That being said, let’s take a step back. What is Web 2.0? What does it mean and how does it affect marketing and e-commerce? Unfortunately, a concise definition of Web 2.0 has yet to be realized, mostly because it’s an idea that’s still being debated. Wikipedia is the most comprehensive source out there, but it leaves something out in terms of what impact it has had and why it’s important to us. Let’s start by attempting a simple, understandable definition for our purposes.
There are many advantages to advertising with a business blog in today’s competitive online marketplace.
For one, blogs carry more weight with search engines because they are updated regularly with fresh, informative content. This consistently updated information is a magnet for search engine robots. When these bots crawl blogs, the more information that can be found and indexed the better. Blogs add more and more content as they develop, thus helping that information reach more customers. The users finding blogs online are typically very targetted visitors, having searched for a specific keyword found in the blog to end up there. The owners of these blogs are also advertising their sites all over the internet and participating in the very active blog community.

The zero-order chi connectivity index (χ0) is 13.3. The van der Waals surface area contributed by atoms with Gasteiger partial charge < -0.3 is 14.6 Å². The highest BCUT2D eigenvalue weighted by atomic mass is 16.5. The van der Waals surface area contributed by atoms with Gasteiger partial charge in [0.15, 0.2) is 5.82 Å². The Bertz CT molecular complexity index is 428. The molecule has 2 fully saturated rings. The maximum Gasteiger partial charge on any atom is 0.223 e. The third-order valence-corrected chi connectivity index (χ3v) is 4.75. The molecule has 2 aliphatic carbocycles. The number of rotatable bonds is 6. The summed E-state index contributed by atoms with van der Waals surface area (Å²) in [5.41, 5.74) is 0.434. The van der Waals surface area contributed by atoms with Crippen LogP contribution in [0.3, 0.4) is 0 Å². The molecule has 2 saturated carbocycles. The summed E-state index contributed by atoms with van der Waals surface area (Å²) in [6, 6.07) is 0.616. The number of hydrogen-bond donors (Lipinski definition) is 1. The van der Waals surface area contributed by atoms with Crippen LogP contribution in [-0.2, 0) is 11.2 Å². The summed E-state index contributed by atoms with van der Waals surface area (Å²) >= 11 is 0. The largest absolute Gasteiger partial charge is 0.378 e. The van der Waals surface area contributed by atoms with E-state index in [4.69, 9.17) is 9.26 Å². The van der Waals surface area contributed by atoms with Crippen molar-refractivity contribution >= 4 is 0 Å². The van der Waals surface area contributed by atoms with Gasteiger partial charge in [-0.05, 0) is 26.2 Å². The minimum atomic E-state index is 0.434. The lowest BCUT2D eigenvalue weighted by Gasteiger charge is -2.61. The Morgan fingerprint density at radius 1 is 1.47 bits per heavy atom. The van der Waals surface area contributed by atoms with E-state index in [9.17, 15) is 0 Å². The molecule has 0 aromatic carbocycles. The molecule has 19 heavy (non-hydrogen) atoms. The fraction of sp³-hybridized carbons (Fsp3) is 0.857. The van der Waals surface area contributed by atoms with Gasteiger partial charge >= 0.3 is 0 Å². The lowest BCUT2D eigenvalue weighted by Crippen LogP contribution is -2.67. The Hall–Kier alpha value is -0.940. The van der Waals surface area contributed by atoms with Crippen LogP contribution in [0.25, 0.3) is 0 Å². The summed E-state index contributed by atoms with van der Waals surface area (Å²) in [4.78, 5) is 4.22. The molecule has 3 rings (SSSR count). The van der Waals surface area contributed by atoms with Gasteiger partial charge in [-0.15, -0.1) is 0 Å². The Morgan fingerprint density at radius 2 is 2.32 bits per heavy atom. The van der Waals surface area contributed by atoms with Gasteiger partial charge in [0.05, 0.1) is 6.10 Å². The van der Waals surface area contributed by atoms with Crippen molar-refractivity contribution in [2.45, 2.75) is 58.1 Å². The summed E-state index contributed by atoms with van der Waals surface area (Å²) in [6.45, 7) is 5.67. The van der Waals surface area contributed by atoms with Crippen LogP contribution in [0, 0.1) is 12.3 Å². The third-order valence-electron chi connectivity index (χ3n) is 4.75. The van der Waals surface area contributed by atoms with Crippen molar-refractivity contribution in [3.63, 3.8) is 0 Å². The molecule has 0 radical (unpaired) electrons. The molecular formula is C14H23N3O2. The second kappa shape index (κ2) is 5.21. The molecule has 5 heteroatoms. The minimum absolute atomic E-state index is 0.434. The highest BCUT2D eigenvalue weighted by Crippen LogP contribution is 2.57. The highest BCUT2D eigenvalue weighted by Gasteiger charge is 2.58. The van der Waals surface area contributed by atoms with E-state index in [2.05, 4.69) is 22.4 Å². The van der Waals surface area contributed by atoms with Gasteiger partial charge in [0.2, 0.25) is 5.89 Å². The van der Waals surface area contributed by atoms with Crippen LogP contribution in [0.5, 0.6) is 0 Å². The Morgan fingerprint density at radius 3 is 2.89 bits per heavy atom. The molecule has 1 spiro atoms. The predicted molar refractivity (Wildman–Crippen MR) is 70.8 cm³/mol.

With the constant expansion and evolution of the web, new trends develop almost daily. The new buzz is all about Web 2.0, a concept that is quoted often, but doesn’t have a concrete definition. For those of us who dive into the internet in our daily lives, it’s something we can’t avoid, even if everyone explains it a little differently. For our purposes, Web 2.0 is the advancement of the web, the progression from single, isolated websites to a vast expansion of connected applications and services. Websites like Flickr, MySpace, Digg and LinkedIn embody the idea and fundamentals of Web 2.0 – they’re not just websites, but communities; networks of users collaborating for the end goal of improving and categorizing the endless amount of information on the web. We now have the opportunity to use the internet as a platform for connection, and the concept of Web 2.0 enables that. Keep in mind this isn’t limited to social-oriented websites, business and application based sites are just as affected, and they’re embracing the new changes for the potential they hold.